The Quotable Dallas Willard

Most families would be healthier and happier if they treated one another with the respect they would give a perfect stranger.

Interestingly, “growing up” is largely a matter of learning to hide our spirit behind our face, eyes, and language so that we can evade and manage others to achieve what we want and avoid what we fear. By contrast, the child’s face is a constant epiphany because it doesn’t yet know how to do this. It cannot manage its face. This is also true of adults in moments of great feeling – which is one reason why feeling is both greatly treasured and greatly feared.

Vague reference to “particles and progress” do not provide a coherent picture of life.

The ideas of economists and political philosophers, both when they are right and when they are wrong, are more powerful than is commonly understood. Indeed, the world is ruled by little else. Practical men, who believe themselves to be quite exempt from any intellectual influences, are usually the slaves of some defunct economist. Madmen in authority, who hear voices in the air, are distilling their frenzy from some academic scribbler of a few years ago.

In our day learners usually think of themselves as containers of some sort, with a purely passive space to be filled by the information the teacher possesses and wishes to transfer – the “from jug to mug” model. The teacher is to fill in empty parts of the receptacle with “truth” that may or may not later make some difference to the life of the one who has it. The teacher must get the information into them. We then “test” the patients to see if they “got it” by checking whether they can reproduce it in language rather than watching how they live.

“Spiritual” is not just something we ought to be. It is something we are and cannot escape, regardless of how we may think or feel about it. It is our nature and our destiny.

As the professor of education at Bradley University recently stated, the American dream is that ‘people can do or be what they want if they just go ahead and do it.’ Desire becomes sacred, and whatever thwarts desire is evil or sin.

And what social or political arrangements – however important in their own right – can guide and empower me to be the person I know I ought to be? Can anyone now seriously believe that if people are only permitted or enabled to do what they want, they will then be happy or more disposed to do what is right?

But the fine arts capitulated to absurdity by the mid-twentieth century – having briefly exploited “cute” as a legitimate aesthetic category and then allowed a few quickly trite ways of being cute and clever to dominate the arts… Art is lost in “pop art” as sport is lost in professional “sport” – which is an oxymoron of the strongest kind… Absurdity reigns, and confusion makes it look good… You have to “stay tuned” and you can arrive at a perpetual state of confusion and, ultimately, despair with no effort at all.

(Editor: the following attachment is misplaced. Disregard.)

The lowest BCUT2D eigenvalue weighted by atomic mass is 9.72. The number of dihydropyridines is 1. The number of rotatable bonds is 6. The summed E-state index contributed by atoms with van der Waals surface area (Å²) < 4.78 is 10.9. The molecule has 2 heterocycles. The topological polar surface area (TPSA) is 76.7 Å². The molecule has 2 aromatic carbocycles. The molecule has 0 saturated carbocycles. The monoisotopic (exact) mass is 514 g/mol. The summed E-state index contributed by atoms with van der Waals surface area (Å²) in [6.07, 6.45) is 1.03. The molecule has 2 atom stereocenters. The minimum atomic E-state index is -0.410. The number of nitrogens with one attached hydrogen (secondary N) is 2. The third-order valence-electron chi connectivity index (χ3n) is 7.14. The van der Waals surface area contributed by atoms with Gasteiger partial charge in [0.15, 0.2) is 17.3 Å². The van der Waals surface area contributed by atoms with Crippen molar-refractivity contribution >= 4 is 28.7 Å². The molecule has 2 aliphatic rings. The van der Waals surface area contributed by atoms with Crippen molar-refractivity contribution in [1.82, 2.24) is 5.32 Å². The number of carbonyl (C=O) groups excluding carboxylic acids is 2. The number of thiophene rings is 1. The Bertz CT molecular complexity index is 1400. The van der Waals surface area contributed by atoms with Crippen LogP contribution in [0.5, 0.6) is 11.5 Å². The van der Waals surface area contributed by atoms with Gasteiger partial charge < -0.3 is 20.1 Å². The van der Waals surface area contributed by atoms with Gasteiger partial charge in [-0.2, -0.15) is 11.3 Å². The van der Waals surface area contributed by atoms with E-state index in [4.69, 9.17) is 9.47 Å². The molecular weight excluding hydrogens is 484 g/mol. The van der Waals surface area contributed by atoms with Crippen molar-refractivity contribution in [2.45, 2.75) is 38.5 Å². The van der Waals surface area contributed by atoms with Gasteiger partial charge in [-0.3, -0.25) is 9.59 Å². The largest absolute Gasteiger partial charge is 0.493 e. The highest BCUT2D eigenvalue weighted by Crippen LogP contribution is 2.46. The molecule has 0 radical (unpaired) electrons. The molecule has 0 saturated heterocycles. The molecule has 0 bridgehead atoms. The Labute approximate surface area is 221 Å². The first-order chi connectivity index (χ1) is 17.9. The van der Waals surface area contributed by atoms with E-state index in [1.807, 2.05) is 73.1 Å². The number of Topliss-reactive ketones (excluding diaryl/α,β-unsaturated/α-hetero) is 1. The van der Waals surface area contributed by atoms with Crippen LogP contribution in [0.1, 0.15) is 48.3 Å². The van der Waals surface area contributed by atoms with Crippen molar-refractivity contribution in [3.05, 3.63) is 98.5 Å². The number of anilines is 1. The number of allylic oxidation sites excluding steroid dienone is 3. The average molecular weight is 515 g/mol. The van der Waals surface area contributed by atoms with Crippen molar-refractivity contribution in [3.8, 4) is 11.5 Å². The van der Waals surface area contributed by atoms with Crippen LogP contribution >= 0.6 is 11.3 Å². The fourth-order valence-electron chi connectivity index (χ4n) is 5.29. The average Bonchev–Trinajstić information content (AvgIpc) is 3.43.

[Of the people Jesus cares about] The flunk-outs and drop-outs and burned-outs. The broke and the broken. The drug heads and the divorced. The HIV-positive and herpes-ridden. The brain-damaged, the incurably ill. The barren and the pregnant-too-many-times or at the wrong time. The overemployed, the underemployed, the unemployed. The unemployable. The swindled, the shoved aside, the replaced. The parents with children living on the street, the children with parents not dying in the “rest” home. The lonely, the incompetent, the stupid. The emotionally starved and the emotionally dead.

We keep hammering the sex button in the hope that a little intimacy might finally dribble out. In vain.

One of the profound misunderstandings of the erotic that prevail today actually represents the inability of humanity in its current Western edition to give itself to others and receive them in abiding faithfulness.

Persons rarely become present where they are not heartily wanted.

The ego bloats and the soul shrivels.

A major part of this important work is coming to understand what the people we are dealing with really do believe, and not pretending – often with them – that they believe that they don’t believe at all. In a setting where a social premium has been placed upon believing certain things for the sake of group solidarity, we must face the fact that human beings can honestly profess to believe what they do not believe. They may do this for so long that even they no longer know that they do not believe what they profess. But their actions will, of course, be in terms of what they actually believe. This will be so even though they do not recognise it, and they will lose themselves in bewilderment about the weakness of their “faith”. That bewilderment is a common condition among professing Christians today…“Your system is perfectly designed to produce the result you are getting”. We need to let our minds dwell on it.


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